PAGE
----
David’s just chipped in and suggested I tell you all about our new window cleaner, the most exciting news of the day… He (Mark, the window cleaner) actually uses a ladder and cleans the windows properly rather than the last lot who simply waved a long pole around somewhere near the windows with no elbow grease involved at all with limited success. Right, that’s that. On to Wales folks.
Last week we stayed in Laugharne, Carmarthenshire, which is somewhere I’d never been to before and David hadn’t been to since childhood. It was so nice to get away from it all (although of course Covid and Covid precautions are there too) and we were really pleased with the cottage we’d picked for our 3 night stay. It was right in the centre of Laugharne, really spacious for the two of us and near to pubs and restaurants for dinner but it was a bit of a lottery which place was open on which night. Still, we definitely didn’t go hungry. More about that next time.
Laugharne estuary scenery is very beautiful and atmospheric, and the weather was kind to us with the rain mostly falling at night while we were sleeping. I can see why Dylan Thomas chose to live in this boathouse with his family. What a view!
And this is his writing shed. Complete with prominent social distancing notice, bet Dylan didn’t have one of those.
One morning we recreated Dylan’s 30th birthday walk. A little poignant as he died aged 39. I love walking and being by the water. I especially like walks that are well signposted with lots of information along the way, stunning views and with NOBODY ELSE at all on the whole walk there or back, bliss!
From the walk there are views of the castle. Dylan described this as “brown as owls”… mmmm, maybe, I’m not sure about that. Actually I’m not a big fan of most of his writing, but it was interesting to follow his trail. I lived for 2 years of my University life in Cwmdonkin Drive, just next door to where he lived in Swansea. I am following him around. I think I also drank somewhere in New York he used to go. Either he got around a bit or I do….anyway, back to the birthday walk (his, not mine).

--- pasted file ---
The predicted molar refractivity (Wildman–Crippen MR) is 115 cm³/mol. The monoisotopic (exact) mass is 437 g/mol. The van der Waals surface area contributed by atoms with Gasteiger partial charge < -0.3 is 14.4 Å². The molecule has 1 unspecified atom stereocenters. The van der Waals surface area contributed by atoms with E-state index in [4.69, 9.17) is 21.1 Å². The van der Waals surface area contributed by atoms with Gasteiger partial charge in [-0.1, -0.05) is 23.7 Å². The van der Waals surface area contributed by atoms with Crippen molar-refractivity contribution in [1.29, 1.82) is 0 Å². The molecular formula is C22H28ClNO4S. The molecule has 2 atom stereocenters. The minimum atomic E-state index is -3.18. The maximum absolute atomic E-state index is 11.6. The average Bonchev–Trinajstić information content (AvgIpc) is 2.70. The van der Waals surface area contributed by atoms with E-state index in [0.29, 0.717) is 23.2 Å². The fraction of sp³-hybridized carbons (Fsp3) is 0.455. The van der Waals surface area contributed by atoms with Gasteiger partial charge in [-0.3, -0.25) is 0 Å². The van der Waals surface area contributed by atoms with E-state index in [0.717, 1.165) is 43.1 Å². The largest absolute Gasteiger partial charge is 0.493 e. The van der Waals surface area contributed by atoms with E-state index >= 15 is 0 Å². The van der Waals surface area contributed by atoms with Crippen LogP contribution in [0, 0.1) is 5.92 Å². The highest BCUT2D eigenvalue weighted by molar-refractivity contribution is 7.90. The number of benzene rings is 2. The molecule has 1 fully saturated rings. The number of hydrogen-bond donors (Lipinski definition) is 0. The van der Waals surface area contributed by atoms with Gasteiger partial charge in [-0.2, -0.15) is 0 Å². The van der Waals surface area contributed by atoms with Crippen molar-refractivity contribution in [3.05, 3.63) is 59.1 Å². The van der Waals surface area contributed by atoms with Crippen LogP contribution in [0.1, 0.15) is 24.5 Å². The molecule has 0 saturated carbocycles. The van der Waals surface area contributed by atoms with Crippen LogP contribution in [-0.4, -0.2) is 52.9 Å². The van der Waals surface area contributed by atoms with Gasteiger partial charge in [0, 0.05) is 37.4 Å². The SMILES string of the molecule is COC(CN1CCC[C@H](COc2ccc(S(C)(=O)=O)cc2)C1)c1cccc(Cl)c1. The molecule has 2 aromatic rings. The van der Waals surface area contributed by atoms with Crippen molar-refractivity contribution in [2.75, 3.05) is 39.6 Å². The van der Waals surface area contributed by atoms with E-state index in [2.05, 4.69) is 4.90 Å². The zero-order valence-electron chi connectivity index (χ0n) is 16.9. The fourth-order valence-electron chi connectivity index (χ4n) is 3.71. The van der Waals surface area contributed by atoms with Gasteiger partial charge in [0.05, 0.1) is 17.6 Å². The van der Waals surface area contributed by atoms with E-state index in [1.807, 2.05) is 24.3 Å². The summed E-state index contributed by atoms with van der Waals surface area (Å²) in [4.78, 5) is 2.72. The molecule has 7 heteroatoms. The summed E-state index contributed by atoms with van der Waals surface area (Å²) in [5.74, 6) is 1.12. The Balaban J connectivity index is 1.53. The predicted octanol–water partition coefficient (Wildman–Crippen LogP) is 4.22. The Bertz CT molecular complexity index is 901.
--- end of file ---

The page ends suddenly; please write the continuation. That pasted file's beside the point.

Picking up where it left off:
There are also views of his boathouse..and the bit above the boathouse is (in my opinion) some awful, ugly tourist monstrosity called The Dylan Coastal Resort.. I kid you not. (Please nobody ever build The Waffle Resort).
And some lovely burrows and salt marshes at the end of the walk.
I took this nice shot of moss on a fence post.
And this jolly red Virginia creeper.
The walk isn’t that long, as I guess Dylan was in a hurry to get back to the pub for his birthday drinks. This was his favourite watering hole. We couldn’t follow him in there as it was closed for renovation.
To complete the stalking experience, we visited his grave. It is a simple wooden cross with Dylan Thomas on one side..
And his wife Caitlin on the other..
There are letters in existence showing that Caitlin was not happy with this being his final resting place and not befitting of Wales’s national poet. She was trying to get him moved to the boathouse where they lived, but this never happened.
On our last morning we visited Laugharne castle in the beautiful morning sunshine. It costs £3.70 each to enter which you have to buy online. We really enjoyed our visit. We had the whole castle to ourselves! We were only disappointed that we couldn’t climb the tower due to social distancing restrictions, which was a little frustrating when we were actually the only ones there at the time.
Robin and sundial on the castle walls.
I love the moon and bird in this shot.
A glorious tree and another little hut where Dylan used to write, a writer can never have too many huts with a view!
Big windows installed when the castle became more of a stately home than a defensive castle.
It’s a very photogenic castle.
So that concludes Part 1 of our Wales tour. I hope you enjoyed it. Coming up next will be food news from Wales, our day trip to Tenby, Pendine sands and the wonderful Llansteffan Castle and beach walk. Bye for now, time to heat up a fish pie xx